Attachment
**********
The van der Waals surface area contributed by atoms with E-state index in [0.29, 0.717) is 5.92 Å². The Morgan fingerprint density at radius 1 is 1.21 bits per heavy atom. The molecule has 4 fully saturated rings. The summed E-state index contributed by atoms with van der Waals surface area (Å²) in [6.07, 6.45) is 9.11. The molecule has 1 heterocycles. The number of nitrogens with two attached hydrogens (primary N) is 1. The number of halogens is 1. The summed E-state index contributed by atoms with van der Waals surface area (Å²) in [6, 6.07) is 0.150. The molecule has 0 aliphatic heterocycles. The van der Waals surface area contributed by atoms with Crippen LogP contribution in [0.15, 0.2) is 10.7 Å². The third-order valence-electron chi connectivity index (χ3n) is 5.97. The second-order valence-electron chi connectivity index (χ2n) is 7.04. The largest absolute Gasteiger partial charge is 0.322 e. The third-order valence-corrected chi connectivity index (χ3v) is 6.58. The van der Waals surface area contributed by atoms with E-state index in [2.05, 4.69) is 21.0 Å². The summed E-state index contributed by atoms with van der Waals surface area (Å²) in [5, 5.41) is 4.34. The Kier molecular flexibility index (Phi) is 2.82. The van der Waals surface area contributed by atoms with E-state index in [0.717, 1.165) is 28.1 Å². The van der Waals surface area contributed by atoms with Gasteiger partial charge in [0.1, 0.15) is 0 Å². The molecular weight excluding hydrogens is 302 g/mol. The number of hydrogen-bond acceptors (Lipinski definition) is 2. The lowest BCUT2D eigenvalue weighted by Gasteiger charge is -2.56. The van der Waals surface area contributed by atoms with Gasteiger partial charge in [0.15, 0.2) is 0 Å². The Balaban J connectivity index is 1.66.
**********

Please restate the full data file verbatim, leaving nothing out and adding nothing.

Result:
The van der Waals surface area contributed by atoms with E-state index in [0.29, 0.717) is 5.92 Å². The Morgan fingerprint density at radius 1 is 1.21 bits per heavy atom. The molecule has 4 fully saturated rings. The summed E-state index contributed by atoms with van der Waals surface area (Å²) in [6.07, 6.45) is 9.11. The molecule has 1 heterocycles. The number of nitrogens with two attached hydrogens (primary N) is 1. The number of halogens is 1. The summed E-state index contributed by atoms with van der Waals surface area (Å²) in [6, 6.07) is 0.150. The molecule has 0 aliphatic heterocycles. The van der Waals surface area contributed by atoms with Crippen LogP contribution in [0.15, 0.2) is 10.7 Å². The third-order valence-electron chi connectivity index (χ3n) is 5.97. The second-order valence-electron chi connectivity index (χ2n) is 7.04. The largest absolute Gasteiger partial charge is 0.322 e. The third-order valence-corrected chi connectivity index (χ3v) is 6.58. The van der Waals surface area contributed by atoms with E-state index in [2.05, 4.69) is 21.0 Å². The summed E-state index contributed by atoms with van der Waals surface area (Å²) in [5, 5.41) is 4.34. The Kier molecular flexibility index (Phi) is 2.82. The van der Waals surface area contributed by atoms with E-state index in [0.717, 1.165) is 28.1 Å². The van der Waals surface area contributed by atoms with Gasteiger partial charge in [0.1, 0.15) is 0 Å². The molecular weight excluding hydrogens is 302 g/mol. The number of hydrogen-bond acceptors (Lipinski definition) is 2. The lowest BCUT2D eigenvalue weighted by Gasteiger charge is -2.56. The van der Waals surface area contributed by atoms with Gasteiger partial charge in [0.15, 0.2) is 0 Å². The Balaban J connectivity index is 1.66.